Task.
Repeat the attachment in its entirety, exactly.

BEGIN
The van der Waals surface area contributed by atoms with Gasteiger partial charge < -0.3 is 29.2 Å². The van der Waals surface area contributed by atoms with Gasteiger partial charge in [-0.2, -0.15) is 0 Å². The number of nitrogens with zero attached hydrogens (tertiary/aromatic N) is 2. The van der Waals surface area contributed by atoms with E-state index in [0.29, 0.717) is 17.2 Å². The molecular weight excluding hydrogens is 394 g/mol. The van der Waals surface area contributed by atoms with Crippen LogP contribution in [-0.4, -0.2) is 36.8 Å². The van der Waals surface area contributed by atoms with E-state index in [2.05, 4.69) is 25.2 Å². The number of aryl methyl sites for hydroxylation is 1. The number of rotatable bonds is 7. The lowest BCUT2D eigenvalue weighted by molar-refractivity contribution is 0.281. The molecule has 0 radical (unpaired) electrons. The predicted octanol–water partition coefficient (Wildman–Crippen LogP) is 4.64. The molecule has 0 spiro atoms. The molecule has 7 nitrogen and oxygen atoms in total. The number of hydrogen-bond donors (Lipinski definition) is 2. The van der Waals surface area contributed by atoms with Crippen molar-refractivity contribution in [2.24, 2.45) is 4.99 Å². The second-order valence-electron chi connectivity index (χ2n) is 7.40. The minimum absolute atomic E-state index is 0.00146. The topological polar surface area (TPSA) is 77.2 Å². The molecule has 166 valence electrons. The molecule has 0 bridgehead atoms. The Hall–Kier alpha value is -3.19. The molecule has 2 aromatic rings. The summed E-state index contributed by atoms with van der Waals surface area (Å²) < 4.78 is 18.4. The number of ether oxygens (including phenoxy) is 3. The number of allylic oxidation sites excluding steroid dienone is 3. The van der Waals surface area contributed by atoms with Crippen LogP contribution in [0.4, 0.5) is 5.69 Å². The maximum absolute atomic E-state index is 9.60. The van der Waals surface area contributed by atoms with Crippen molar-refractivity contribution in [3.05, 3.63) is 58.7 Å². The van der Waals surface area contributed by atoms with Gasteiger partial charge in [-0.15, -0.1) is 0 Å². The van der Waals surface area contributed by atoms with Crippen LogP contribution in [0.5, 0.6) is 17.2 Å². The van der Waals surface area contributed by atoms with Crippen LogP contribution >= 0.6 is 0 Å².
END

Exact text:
The van der Waals surface area contributed by atoms with Gasteiger partial charge < -0.3 is 29.2 Å². The van der Waals surface area contributed by atoms with Gasteiger partial charge in [-0.2, -0.15) is 0 Å². The number of nitrogens with zero attached hydrogens (tertiary/aromatic N) is 2. The van der Waals surface area contributed by atoms with E-state index in [0.29, 0.717) is 17.2 Å². The molecular weight excluding hydrogens is 394 g/mol. The van der Waals surface area contributed by atoms with Crippen LogP contribution in [-0.4, -0.2) is 36.8 Å². The van der Waals surface area contributed by atoms with E-state index in [2.05, 4.69) is 25.2 Å². The number of aryl methyl sites for hydroxylation is 1. The number of rotatable bonds is 7. The lowest BCUT2D eigenvalue weighted by molar-refractivity contribution is 0.281. The molecule has 0 radical (unpaired) electrons. The predicted octanol–water partition coefficient (Wildman–Crippen LogP) is 4.64. The molecule has 0 spiro atoms. The molecule has 7 nitrogen and oxygen atoms in total. The number of hydrogen-bond donors (Lipinski definition) is 2. The van der Waals surface area contributed by atoms with Crippen molar-refractivity contribution in [2.24, 2.45) is 4.99 Å². The second-order valence-electron chi connectivity index (χ2n) is 7.40. The minimum absolute atomic E-state index is 0.00146. The topological polar surface area (TPSA) is 77.2 Å². The molecule has 166 valence electrons. The molecule has 0 bridgehead atoms. The Hall–Kier alpha value is -3.19. The molecule has 2 aromatic rings. The summed E-state index contributed by atoms with van der Waals surface area (Å²) < 4.78 is 18.4. The number of ether oxygens (including phenoxy) is 3. The number of allylic oxidation sites excluding steroid dienone is 3. The van der Waals surface area contributed by atoms with Crippen LogP contribution in [0.4, 0.5) is 5.69 Å². The maximum absolute atomic E-state index is 9.60. The van der Waals surface area contributed by atoms with Crippen molar-refractivity contribution in [3.05, 3.63) is 58.7 Å². The van der Waals surface area contributed by atoms with Gasteiger partial charge in [-0.15, -0.1) is 0 Å². The van der Waals surface area contributed by atoms with Crippen LogP contribution in [0.5, 0.6) is 17.2 Å². The van der Waals surface area contributed by atoms with Crippen LogP contribution >= 0.6 is 0 Å².